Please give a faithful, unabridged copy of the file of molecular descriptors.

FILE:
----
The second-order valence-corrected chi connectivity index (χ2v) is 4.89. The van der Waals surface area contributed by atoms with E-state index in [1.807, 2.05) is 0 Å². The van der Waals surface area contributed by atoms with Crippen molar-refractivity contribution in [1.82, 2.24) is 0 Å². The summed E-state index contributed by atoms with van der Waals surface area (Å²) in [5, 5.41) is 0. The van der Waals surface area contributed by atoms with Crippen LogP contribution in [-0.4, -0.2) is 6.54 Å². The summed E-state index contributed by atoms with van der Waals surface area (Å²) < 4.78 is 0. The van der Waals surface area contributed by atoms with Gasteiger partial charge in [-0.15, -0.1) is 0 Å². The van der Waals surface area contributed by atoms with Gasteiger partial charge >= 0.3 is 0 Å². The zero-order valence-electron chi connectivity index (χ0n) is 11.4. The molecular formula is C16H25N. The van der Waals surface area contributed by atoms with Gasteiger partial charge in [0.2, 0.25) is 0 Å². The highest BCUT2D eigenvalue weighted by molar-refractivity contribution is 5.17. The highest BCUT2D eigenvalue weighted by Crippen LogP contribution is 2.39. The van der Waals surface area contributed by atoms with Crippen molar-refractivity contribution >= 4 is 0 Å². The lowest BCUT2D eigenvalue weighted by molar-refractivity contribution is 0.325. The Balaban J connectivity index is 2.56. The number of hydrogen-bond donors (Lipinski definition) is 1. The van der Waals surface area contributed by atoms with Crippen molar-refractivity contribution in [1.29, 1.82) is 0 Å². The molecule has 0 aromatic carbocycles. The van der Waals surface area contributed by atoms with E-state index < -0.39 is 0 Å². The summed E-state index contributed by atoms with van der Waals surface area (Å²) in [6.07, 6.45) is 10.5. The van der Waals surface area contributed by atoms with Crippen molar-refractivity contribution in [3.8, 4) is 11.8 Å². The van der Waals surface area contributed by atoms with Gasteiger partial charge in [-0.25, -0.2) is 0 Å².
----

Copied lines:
The second-order valence-corrected chi connectivity index (χ2v) is 4.89. The van der Waals surface area contributed by atoms with E-state index in [1.807, 2.05) is 0 Å². The van der Waals surface area contributed by atoms with Crippen molar-refractivity contribution in [1.82, 2.24) is 0 Å². The summed E-state index contributed by atoms with van der Waals surface area (Å²) in [5, 5.41) is 0. The van der Waals surface area contributed by atoms with Crippen LogP contribution in [-0.4, -0.2) is 6.54 Å². The summed E-state index contributed by atoms with van der Waals surface area (Å²) < 4.78 is 0. The van der Waals surface area contributed by atoms with Gasteiger partial charge in [-0.15, -0.1) is 0 Å². The van der Waals surface area contributed by atoms with Gasteiger partial charge >= 0.3 is 0 Å². The zero-order valence-electron chi connectivity index (χ0n) is 11.4. The molecular formula is C16H25N. The van der Waals surface area contributed by atoms with Gasteiger partial charge in [0.2, 0.25) is 0 Å². The highest BCUT2D eigenvalue weighted by molar-refractivity contribution is 5.17. The highest BCUT2D eigenvalue weighted by Crippen LogP contribution is 2.39. The van der Waals surface area contributed by atoms with Crippen molar-refractivity contribution >= 4 is 0 Å². The lowest BCUT2D eigenvalue weighted by molar-refractivity contribution is 0.325. The Balaban J connectivity index is 2.56. The number of hydrogen-bond donors (Lipinski definition) is 1. The van der Waals surface area contributed by atoms with Crippen molar-refractivity contribution in [1.29, 1.82) is 0 Å². The molecule has 0 aromatic carbocycles. The van der Waals surface area contributed by atoms with E-state index < -0.39 is 0 Å². The summed E-state index contributed by atoms with van der Waals surface area (Å²) in [6.07, 6.45) is 10.5. The van der Waals surface area contributed by atoms with Crippen molar-refractivity contribution in [3.8, 4) is 11.8 Å². The van der Waals surface area contributed by atoms with Gasteiger partial charge in [-0.25, -0.2) is 0 Å².